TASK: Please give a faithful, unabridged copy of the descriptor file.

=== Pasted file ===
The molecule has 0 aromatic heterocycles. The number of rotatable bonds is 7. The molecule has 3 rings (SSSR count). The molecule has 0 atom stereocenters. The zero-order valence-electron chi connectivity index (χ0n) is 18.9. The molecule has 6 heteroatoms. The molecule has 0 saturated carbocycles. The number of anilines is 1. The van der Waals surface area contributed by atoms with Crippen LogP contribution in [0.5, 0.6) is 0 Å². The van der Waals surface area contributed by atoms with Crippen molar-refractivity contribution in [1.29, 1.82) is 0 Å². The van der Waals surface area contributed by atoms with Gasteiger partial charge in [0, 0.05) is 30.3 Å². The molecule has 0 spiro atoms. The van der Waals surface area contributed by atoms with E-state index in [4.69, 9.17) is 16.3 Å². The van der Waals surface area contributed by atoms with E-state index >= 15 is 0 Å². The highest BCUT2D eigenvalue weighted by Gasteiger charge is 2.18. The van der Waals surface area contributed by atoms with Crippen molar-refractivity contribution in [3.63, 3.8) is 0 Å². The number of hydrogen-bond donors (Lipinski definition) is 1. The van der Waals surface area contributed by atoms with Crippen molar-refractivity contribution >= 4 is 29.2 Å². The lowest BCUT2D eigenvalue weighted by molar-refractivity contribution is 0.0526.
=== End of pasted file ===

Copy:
The molecule has 0 aromatic heterocycles. The number of rotatable bonds is 7. The molecule has 3 rings (SSSR count). The molecule has 0 atom stereocenters. The zero-order valence-electron chi connectivity index (χ0n) is 18.9. The molecule has 6 heteroatoms. The molecule has 0 saturated carbocycles. The number of anilines is 1. The van der Waals surface area contributed by atoms with Crippen LogP contribution in [0.5, 0.6) is 0 Å². The van der Waals surface area contributed by atoms with Crippen molar-refractivity contribution in [1.29, 1.82) is 0 Å². The van der Waals surface area contributed by atoms with Gasteiger partial charge in [0, 0.05) is 30.3 Å². The molecule has 0 spiro atoms. The van der Waals surface area contributed by atoms with E-state index in [4.69, 9.17) is 16.3 Å². The van der Waals surface area contributed by atoms with E-state index >= 15 is 0 Å². The highest BCUT2D eigenvalue weighted by Gasteiger charge is 2.18. The van der Waals surface area contributed by atoms with Crippen molar-refractivity contribution in [3.63, 3.8) is 0 Å². The number of hydrogen-bond donors (Lipinski definition) is 1. The van der Waals surface area contributed by atoms with Crippen molar-refractivity contribution >= 4 is 29.2 Å². The lowest BCUT2D eigenvalue weighted by molar-refractivity contribution is 0.0526.